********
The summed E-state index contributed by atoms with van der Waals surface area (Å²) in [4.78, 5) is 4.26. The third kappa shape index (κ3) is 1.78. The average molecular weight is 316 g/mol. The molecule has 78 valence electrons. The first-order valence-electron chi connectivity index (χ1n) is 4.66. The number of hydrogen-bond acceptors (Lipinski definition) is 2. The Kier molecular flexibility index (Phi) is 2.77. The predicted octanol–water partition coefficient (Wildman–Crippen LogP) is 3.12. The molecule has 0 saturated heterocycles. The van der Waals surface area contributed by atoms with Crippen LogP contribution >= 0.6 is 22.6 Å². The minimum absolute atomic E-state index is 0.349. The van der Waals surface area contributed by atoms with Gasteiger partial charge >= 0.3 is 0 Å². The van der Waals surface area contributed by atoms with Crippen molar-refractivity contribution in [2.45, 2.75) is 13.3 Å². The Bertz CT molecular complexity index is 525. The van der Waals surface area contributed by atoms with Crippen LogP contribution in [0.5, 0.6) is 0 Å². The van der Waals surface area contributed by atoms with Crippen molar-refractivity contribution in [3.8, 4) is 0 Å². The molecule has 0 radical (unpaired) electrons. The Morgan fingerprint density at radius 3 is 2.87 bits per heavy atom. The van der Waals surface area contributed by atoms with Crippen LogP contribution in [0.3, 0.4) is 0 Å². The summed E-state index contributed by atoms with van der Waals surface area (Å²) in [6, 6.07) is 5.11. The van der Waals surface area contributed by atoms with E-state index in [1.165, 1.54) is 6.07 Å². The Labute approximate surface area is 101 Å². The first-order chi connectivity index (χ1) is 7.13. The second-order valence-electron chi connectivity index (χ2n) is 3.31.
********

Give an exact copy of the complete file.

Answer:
The summed E-state index contributed by atoms with van der Waals surface area (Å²) in [4.78, 5) is 4.26. The third kappa shape index (κ3) is 1.78. The average molecular weight is 316 g/mol. The molecule has 78 valence electrons. The first-order valence-electron chi connectivity index (χ1n) is 4.66. The number of hydrogen-bond acceptors (Lipinski definition) is 2. The Kier molecular flexibility index (Phi) is 2.77. The predicted octanol–water partition coefficient (Wildman–Crippen LogP) is 3.12. The molecule has 0 saturated heterocycles. The van der Waals surface area contributed by atoms with Crippen LogP contribution >= 0.6 is 22.6 Å². The minimum absolute atomic E-state index is 0.349. The van der Waals surface area contributed by atoms with Gasteiger partial charge >= 0.3 is 0 Å². The van der Waals surface area contributed by atoms with Crippen molar-refractivity contribution in [2.45, 2.75) is 13.3 Å². The Bertz CT molecular complexity index is 525. The van der Waals surface area contributed by atoms with Crippen LogP contribution in [0.5, 0.6) is 0 Å². The van der Waals surface area contributed by atoms with Crippen molar-refractivity contribution in [3.8, 4) is 0 Å². The molecule has 0 radical (unpaired) electrons. The Morgan fingerprint density at radius 3 is 2.87 bits per heavy atom. The van der Waals surface area contributed by atoms with Crippen LogP contribution in [0.3, 0.4) is 0 Å². The summed E-state index contributed by atoms with van der Waals surface area (Å²) in [6, 6.07) is 5.11. The van der Waals surface area contributed by atoms with E-state index in [1.165, 1.54) is 6.07 Å². The Labute approximate surface area is 101 Å². The first-order chi connectivity index (χ1) is 7.13. The second-order valence-electron chi connectivity index (χ2n) is 3.31.